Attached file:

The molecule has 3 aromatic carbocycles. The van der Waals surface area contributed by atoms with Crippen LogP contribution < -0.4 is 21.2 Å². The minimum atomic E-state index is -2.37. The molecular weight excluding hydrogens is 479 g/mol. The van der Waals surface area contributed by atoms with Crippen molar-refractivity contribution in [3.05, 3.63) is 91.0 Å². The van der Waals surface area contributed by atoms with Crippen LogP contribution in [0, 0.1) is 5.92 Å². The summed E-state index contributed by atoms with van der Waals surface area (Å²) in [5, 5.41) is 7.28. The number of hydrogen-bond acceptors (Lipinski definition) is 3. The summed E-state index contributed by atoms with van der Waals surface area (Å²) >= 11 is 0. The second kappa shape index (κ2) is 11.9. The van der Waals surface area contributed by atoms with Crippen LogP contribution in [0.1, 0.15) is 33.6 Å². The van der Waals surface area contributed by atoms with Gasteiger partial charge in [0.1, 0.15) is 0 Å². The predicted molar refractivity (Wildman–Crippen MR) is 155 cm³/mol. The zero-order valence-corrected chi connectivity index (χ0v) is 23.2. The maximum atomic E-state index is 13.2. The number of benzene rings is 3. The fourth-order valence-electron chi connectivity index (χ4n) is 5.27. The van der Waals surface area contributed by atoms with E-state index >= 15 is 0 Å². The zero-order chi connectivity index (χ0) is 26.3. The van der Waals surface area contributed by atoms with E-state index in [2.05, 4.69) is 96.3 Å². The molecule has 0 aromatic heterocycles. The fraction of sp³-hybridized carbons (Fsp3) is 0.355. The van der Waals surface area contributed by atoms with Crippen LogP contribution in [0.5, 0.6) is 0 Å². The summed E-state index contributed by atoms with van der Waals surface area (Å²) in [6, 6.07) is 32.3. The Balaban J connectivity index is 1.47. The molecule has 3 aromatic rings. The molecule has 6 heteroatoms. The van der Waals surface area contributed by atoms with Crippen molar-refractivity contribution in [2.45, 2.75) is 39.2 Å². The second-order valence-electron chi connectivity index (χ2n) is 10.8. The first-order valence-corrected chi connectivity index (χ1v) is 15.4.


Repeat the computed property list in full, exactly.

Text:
The molecule has 3 aromatic carbocycles. The van der Waals surface area contributed by atoms with Crippen LogP contribution < -0.4 is 21.2 Å². The minimum atomic E-state index is -2.37. The molecular weight excluding hydrogens is 479 g/mol. The van der Waals surface area contributed by atoms with Crippen molar-refractivity contribution in [3.05, 3.63) is 91.0 Å². The van der Waals surface area contributed by atoms with Crippen LogP contribution in [0, 0.1) is 5.92 Å². The summed E-state index contributed by atoms with van der Waals surface area (Å²) in [5, 5.41) is 7.28. The number of hydrogen-bond acceptors (Lipinski definition) is 3. The summed E-state index contributed by atoms with van der Waals surface area (Å²) >= 11 is 0. The second kappa shape index (κ2) is 11.9. The van der Waals surface area contributed by atoms with Crippen LogP contribution in [0.1, 0.15) is 33.6 Å². The van der Waals surface area contributed by atoms with Gasteiger partial charge in [0.1, 0.15) is 0 Å². The predicted molar refractivity (Wildman–Crippen MR) is 155 cm³/mol. The zero-order valence-corrected chi connectivity index (χ0v) is 23.2. The maximum atomic E-state index is 13.2. The number of benzene rings is 3. The fourth-order valence-electron chi connectivity index (χ4n) is 5.27. The van der Waals surface area contributed by atoms with E-state index >= 15 is 0 Å². The zero-order chi connectivity index (χ0) is 26.3. The van der Waals surface area contributed by atoms with E-state index in [2.05, 4.69) is 96.3 Å². The molecule has 0 aromatic heterocycles. The fraction of sp³-hybridized carbons (Fsp3) is 0.355. The van der Waals surface area contributed by atoms with Crippen LogP contribution in [0.5, 0.6) is 0 Å². The summed E-state index contributed by atoms with van der Waals surface area (Å²) in [6, 6.07) is 32.3. The Balaban J connectivity index is 1.47. The molecule has 3 aromatic rings. The molecule has 6 heteroatoms. The van der Waals surface area contributed by atoms with Crippen molar-refractivity contribution in [2.45, 2.75) is 39.2 Å². The second-order valence-electron chi connectivity index (χ2n) is 10.8. The first-order valence-corrected chi connectivity index (χ1v) is 15.4.